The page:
University to whenever he wants (Cohen, 1974, p.531).

 

 University of Stavanger

 

The
Norwegian School of Hotel Management

We Will Write a Custom Essay Specifically
For You For Only $13.90/page!


order now

 

MR220 Advanced Tourism
Theory

Candidate Number: 1431

“Tourist Experience”

 

Tourism
is a very interesting topic – there is a very thin line between someone who is
a tourist and someone who is not and there are many other tourist types in the
middle (Cohen, 1974, p.547). There are many ways to explain who/what is a
tourist, some of them suggest that a tourist is a person that travels
temporarily but someone who still has a permanent residence, even during the
trip, somewhere on the globe which he can go back to whenever he wants (Cohen,
1974, p.531). Some more theories suggest that a tourist is simply someone on a
tour, a person on a distant expedition, person on a one-time trip, a person who
is just traveling with no specific purpose, ex. Business, etc. (Cohen, 1974, p.532)
or just a traveler who is traveling voluntarily (Cohen, 1974, p.531).

In
this paper, more emphasis would be given on tourist experience influenced by
social control and tourist experience when one’s holiday destination is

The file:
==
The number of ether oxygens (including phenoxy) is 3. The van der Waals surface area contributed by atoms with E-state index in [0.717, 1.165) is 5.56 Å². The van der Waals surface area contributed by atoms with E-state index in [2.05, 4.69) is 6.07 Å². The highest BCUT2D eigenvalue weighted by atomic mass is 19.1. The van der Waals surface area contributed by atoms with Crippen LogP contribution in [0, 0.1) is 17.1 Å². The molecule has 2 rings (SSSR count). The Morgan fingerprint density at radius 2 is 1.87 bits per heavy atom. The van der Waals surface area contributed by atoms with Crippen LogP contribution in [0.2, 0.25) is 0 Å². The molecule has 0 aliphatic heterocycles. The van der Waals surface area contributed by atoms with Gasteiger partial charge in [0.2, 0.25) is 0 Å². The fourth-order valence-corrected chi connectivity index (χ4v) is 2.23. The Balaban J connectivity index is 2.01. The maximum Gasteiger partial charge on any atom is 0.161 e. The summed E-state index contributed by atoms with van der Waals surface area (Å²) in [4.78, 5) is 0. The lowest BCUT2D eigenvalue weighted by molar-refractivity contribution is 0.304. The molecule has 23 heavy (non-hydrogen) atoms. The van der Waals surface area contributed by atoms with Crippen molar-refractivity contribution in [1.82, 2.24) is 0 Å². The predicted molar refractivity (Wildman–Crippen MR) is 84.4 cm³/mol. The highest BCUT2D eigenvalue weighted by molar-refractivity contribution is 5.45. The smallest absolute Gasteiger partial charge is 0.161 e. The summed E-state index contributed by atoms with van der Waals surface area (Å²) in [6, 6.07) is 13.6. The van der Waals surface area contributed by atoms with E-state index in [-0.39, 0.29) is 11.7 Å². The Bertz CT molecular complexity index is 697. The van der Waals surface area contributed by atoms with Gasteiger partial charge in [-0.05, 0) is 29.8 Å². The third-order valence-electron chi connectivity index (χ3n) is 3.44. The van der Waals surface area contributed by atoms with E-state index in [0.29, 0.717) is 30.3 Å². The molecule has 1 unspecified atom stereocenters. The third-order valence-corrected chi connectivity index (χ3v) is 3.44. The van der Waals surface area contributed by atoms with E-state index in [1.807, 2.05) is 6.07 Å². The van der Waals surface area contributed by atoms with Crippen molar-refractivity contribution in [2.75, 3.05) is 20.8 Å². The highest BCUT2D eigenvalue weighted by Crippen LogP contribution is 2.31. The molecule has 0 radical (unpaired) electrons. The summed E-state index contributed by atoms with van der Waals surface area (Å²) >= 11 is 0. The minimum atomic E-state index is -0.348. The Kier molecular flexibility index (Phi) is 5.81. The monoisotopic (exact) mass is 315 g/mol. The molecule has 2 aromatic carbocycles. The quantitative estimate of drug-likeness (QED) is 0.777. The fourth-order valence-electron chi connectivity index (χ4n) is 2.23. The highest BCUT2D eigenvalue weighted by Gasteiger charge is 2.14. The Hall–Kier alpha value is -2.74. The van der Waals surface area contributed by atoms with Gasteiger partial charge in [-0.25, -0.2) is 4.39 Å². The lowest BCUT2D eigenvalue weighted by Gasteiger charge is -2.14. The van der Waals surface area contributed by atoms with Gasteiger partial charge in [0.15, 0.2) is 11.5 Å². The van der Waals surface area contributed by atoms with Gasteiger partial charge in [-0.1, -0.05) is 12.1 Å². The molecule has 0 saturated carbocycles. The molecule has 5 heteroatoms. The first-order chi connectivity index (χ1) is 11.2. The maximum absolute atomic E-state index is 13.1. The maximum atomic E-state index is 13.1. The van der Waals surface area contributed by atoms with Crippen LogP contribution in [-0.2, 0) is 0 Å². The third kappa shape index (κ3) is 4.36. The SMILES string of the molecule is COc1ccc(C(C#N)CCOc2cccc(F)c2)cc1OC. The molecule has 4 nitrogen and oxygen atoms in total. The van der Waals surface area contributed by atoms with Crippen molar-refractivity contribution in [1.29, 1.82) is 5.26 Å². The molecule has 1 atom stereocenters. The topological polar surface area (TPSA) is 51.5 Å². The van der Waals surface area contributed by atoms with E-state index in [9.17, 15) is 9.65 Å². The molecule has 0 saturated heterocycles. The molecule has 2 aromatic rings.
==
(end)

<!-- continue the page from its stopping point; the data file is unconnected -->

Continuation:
perceived as a total institution.

Tourist experience

Quan
and Wang (2004) talked about two scholarly definitions and put a tourist
experience into two approaches:

1.     A
social science approach where they emphasized on a tourist’s peak experience – mostly
covers the sightseeing attractions and being motivated for tourism – bit different
from daily life rituals (Quan & Wang, 2004, p.298), and

2.     Marketing/management
based on where the tourist is located/living, also, importance is also given to
typical consumer expectations from a leisure product such as transportation,
living place, food servings and other relative services (Quan & Wang, 2004,
p.299)

Although
many scholars and professionals have explained tourist experience in many
different ways, most of them agree on tourist experience mainly focusing on the
customer’s experience as an ongoing process of work that gives some meaning to
the individual (Zatori, 2013, p. 32).

Tourist
experience has kept on changing from the 18th century and ahead in
the journey of discovering more, going to places where no man has been to and